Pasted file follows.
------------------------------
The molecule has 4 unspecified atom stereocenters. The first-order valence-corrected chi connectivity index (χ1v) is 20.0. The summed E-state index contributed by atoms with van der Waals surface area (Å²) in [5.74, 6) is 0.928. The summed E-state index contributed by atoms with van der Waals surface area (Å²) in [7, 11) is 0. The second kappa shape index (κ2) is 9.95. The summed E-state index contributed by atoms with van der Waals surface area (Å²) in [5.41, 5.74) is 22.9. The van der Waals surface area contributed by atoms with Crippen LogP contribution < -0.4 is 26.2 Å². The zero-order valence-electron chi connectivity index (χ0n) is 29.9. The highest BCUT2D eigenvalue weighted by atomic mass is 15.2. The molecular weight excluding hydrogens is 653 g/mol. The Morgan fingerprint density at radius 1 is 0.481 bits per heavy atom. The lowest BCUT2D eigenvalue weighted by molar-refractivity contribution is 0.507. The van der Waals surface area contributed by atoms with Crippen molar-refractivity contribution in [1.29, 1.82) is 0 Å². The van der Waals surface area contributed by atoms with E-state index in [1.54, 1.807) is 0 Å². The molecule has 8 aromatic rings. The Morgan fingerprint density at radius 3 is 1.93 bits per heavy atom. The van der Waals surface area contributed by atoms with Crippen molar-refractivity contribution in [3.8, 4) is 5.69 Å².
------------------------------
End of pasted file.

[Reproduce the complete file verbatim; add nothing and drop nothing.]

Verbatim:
The molecule has 4 unspecified atom stereocenters. The first-order valence-corrected chi connectivity index (χ1v) is 20.0. The summed E-state index contributed by atoms with van der Waals surface area (Å²) in [5.74, 6) is 0.928. The summed E-state index contributed by atoms with van der Waals surface area (Å²) in [7, 11) is 0. The second kappa shape index (κ2) is 9.95. The summed E-state index contributed by atoms with van der Waals surface area (Å²) in [5.41, 5.74) is 22.9. The van der Waals surface area contributed by atoms with Crippen LogP contribution < -0.4 is 26.2 Å². The zero-order valence-electron chi connectivity index (χ0n) is 29.9. The highest BCUT2D eigenvalue weighted by atomic mass is 15.2. The molecular weight excluding hydrogens is 653 g/mol. The Morgan fingerprint density at radius 1 is 0.481 bits per heavy atom. The lowest BCUT2D eigenvalue weighted by molar-refractivity contribution is 0.507. The van der Waals surface area contributed by atoms with Crippen molar-refractivity contribution in [1.29, 1.82) is 0 Å². The van der Waals surface area contributed by atoms with E-state index in [1.54, 1.807) is 0 Å². The molecule has 8 aromatic rings. The Morgan fingerprint density at radius 3 is 1.93 bits per heavy atom. The van der Waals surface area contributed by atoms with Crippen molar-refractivity contribution in [3.8, 4) is 5.69 Å².